Do I HAVE to worm my peacocks?

Discussion in 'Peafowl' started by NateinFL, Oct 30, 2009.

  1. NateinFL

    NateinFL Chillin' With My Peeps

    1,122
    11
    168
    Sep 7, 2009
    Wesley Chapel FL
    I have 2 males and a female, they get penned up at night, have a big back yard to roam during the day, I read all the time on here about worming peafowl. Can anybody with experience tell me if its absolutely necessary to worm them, would I be a bad owner if I didn't? They are very healthy and the peahen is the only one who I've clipped the wing on. There's feral populations in neighborhoods not far off from here I know they arent getting dewormed. Thanks for any info! -Nathan
     
  2. chickenzoo

    chickenzoo Emu Hugger

    You don't have to do anything.................... but prevention is better than a cure, or how ever that goes.. LOL Feral birds can get what they need from the environment lots of times, but remember that life expectancy in the wild is less too. If your birds seem healthy, aren't losing weight and don't have lice and mites etc... than there is not a need to worm. If you notice somethings up though, with peacocks it's normally already been going on awhile before they show signs.....

    A word of caution - be careful free ranging peafowl within 3 miles or so of any other peafowl or someones going to go visiting................ [​IMG]
     
  3. NateinFL

    NateinFL Chillin' With My Peeps

    1,122
    11
    168
    Sep 7, 2009
    Wesley Chapel FL
    Great, thanks for the info Chickenzoo!...
     
  4. Boggy Bottom Bantams

    Boggy Bottom Bantams Overrun With Chickens

    7,401
    64
    288
    Mar 9, 2008
    Hahira, GA
    Chickenzoo's right on.
    I might add, most breeders do it 2 times a year, once around now, and again a little before breeding season, as many wormers can sterilize fertility in eggs, so it's best to do it a few week in advance of that time.Aslo, most rotate out brands too each go round. The most common being Safeguard and Ivermectin. If you just have 3, it would be very easy, and cheap, so I would advise to it, as she said, once they SHOW signs, theres already a problem. Here where we live, in the hot humid south, we all have to be very diligent with this kind of stuff, you can believe, if they are on the ground here, they have been exposed to some for of parasite....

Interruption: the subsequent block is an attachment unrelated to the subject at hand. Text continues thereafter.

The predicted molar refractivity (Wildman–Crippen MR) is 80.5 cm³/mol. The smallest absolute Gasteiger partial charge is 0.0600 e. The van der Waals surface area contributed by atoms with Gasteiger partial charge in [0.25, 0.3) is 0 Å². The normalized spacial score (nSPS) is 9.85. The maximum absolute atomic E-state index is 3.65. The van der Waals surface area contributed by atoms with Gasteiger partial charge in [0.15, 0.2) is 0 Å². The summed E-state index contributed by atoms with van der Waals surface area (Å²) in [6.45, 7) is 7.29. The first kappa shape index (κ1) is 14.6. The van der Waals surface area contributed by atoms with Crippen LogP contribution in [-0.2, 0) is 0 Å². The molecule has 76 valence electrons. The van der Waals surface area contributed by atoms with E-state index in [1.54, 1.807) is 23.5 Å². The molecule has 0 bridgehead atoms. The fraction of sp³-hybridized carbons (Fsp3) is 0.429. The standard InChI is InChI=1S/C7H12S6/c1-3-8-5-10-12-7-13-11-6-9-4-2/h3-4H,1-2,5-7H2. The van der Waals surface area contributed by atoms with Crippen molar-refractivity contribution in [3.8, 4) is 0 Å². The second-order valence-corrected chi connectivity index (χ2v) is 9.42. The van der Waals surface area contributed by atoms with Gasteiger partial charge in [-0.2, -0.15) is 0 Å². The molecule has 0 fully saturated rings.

Aubrey
     
  5. deerman

    deerman Rest in Peace 1949-2012

    9,491
    29
    293
    Aug 24, 2008
    Southern Ohio
    Yes best to worm them, worms can be host to blackhead and cause other problems.

    I alway worm with ivomec before laying season, it has been said it will affect fertile

    Think the safe guard for goat is fine anytime. The only two I use. These kill different parasites.


    One point to remember about wild birds, they dont raise all their young.

    Like peafowl only need to produce about 2 young every 15 to 20 years to replace the wild breeders. Nature has a way of controlling numbers. Sad but parasite do kill many wild birds.

    I do everything I can to hatch every egg and raise everyone hatched.
    Cant do this if you let nature that its course.

    Cant you raise them that way, sure but you will lose ALOT
     
  6. NateinFL

    NateinFL Chillin' With My Peeps

    1,122
    11
    168
    Sep 7, 2009
    Wesley Chapel FL
    Very good points here. I'm more of a person who would prefer to keep "tough" peacocks, ones that can put up with and rid themselves of worms, since I only have 3. If I lose a couple of babies, well then that's just natural selection, right? But then again maybe I just need to get on ebay and do the ivomec and safeguard purchase if I can find them at a decent price...ahh so confused!
     
  7. deerman

    deerman Rest in Peace 1949-2012

    9,491
    29
    293
    Aug 24, 2008
    Southern Ohio
    Quote:Any farm store should stock them, TSC is where I get mine.

    Welcome to the world of Peafowl
     
  8. deerman

    deerman Rest in Peace 1949-2012

    9,491
    29
    293
    Aug 24, 2008
    Southern Ohio
    Just about everyone with dogs, would never think of letting their dog live with worms. Same should be true for birds also.
     
  9. NateinFL

    NateinFL Chillin' With My Peeps

    1,122
    11
    168
    Sep 7, 2009
    Wesley Chapel FL
    Yes I just checked TSC they have what looks like a generic version of Ivomec called IverOn 250ml cattle pour on medication for $14.99 and 100ml Safeguard Goat Wormer 100ml for $17.99 if they have it i'll just get them both just to have them around.
     
  10. Boggy Bottom Bantams

    Boggy Bottom Bantams Overrun With Chickens

    7,401
    64
    288
    Mar 9, 2008
    Hahira, GA
    That would be the best way to go, "let nature take it's course" really doesnt apply to birds on a farm not in a natural environment. They are way more susceptible to parasitic infestations solely because of the amount of animals on one confined area. It's a little different in the wild where they have to hole world to roam around in. Free ranged or not, on farms, eventually most all the ground gets pooped on, then they peck over that same dirt eventually, poop or not, parasites are in that ground now, so, like Deerman said, you wouldnt want to just hope your dog could get rid of it's own worms...most times they cant,, neither can your birds..
    Good luck with them, as you've seen, it's not expensive, and makes for much happier , and HEALTHIER birds, you'll be glad you did it in the long run....
     

BackYard Chickens is proudly sponsored by